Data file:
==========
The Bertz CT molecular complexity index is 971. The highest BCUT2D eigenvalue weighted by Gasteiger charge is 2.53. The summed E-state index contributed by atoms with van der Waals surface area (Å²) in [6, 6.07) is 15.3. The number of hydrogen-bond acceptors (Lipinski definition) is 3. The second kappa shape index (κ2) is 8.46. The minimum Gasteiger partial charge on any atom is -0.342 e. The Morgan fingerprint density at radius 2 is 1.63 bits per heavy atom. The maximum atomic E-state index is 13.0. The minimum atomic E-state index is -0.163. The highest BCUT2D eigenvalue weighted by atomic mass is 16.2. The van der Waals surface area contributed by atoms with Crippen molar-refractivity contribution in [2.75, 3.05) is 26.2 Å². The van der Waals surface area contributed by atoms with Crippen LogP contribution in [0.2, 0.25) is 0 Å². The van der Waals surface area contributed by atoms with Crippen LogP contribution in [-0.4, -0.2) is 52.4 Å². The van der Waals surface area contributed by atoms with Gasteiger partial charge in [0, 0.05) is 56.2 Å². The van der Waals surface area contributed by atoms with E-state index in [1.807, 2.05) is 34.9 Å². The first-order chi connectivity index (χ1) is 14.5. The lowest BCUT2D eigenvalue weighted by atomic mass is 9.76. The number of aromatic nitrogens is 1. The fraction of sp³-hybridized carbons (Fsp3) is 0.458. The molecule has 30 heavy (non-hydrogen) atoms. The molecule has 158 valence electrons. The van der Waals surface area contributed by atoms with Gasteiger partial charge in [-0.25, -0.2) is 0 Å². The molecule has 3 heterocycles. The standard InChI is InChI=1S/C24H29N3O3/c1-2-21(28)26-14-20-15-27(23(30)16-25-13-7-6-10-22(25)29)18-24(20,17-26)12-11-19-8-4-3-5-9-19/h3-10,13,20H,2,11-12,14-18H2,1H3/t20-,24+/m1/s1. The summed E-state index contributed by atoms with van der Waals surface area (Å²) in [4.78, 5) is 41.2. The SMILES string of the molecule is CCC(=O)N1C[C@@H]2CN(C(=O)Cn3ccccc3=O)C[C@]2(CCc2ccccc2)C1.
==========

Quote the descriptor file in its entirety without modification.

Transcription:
The Bertz CT molecular complexity index is 971. The highest BCUT2D eigenvalue weighted by Gasteiger charge is 2.53. The summed E-state index contributed by atoms with van der Waals surface area (Å²) in [6, 6.07) is 15.3. The number of hydrogen-bond acceptors (Lipinski definition) is 3. The second kappa shape index (κ2) is 8.46. The minimum Gasteiger partial charge on any atom is -0.342 e. The Morgan fingerprint density at radius 2 is 1.63 bits per heavy atom. The maximum atomic E-state index is 13.0. The minimum atomic E-state index is -0.163. The highest BCUT2D eigenvalue weighted by atomic mass is 16.2. The van der Waals surface area contributed by atoms with Crippen molar-refractivity contribution in [2.75, 3.05) is 26.2 Å². The van der Waals surface area contributed by atoms with Crippen LogP contribution in [0.2, 0.25) is 0 Å². The van der Waals surface area contributed by atoms with Crippen LogP contribution in [-0.4, -0.2) is 52.4 Å². The van der Waals surface area contributed by atoms with Gasteiger partial charge in [0, 0.05) is 56.2 Å². The van der Waals surface area contributed by atoms with E-state index in [1.807, 2.05) is 34.9 Å². The first-order chi connectivity index (χ1) is 14.5. The lowest BCUT2D eigenvalue weighted by atomic mass is 9.76. The number of aromatic nitrogens is 1. The fraction of sp³-hybridized carbons (Fsp3) is 0.458. The molecule has 30 heavy (non-hydrogen) atoms. The molecule has 158 valence electrons. The van der Waals surface area contributed by atoms with Gasteiger partial charge in [-0.25, -0.2) is 0 Å². The molecule has 3 heterocycles. The standard InChI is InChI=1S/C24H29N3O3/c1-2-21(28)26-14-20-15-27(23(30)16-25-13-7-6-10-22(25)29)18-24(20,17-26)12-11-19-8-4-3-5-9-19/h3-10,13,20H,2,11-12,14-18H2,1H3/t20-,24+/m1/s1. The summed E-state index contributed by atoms with van der Waals surface area (Å²) in [4.78, 5) is 41.2. The SMILES string of the molecule is CCC(=O)N1C[C@@H]2CN(C(=O)Cn3ccccc3=O)C[C@]2(CCc2ccccc2)C1.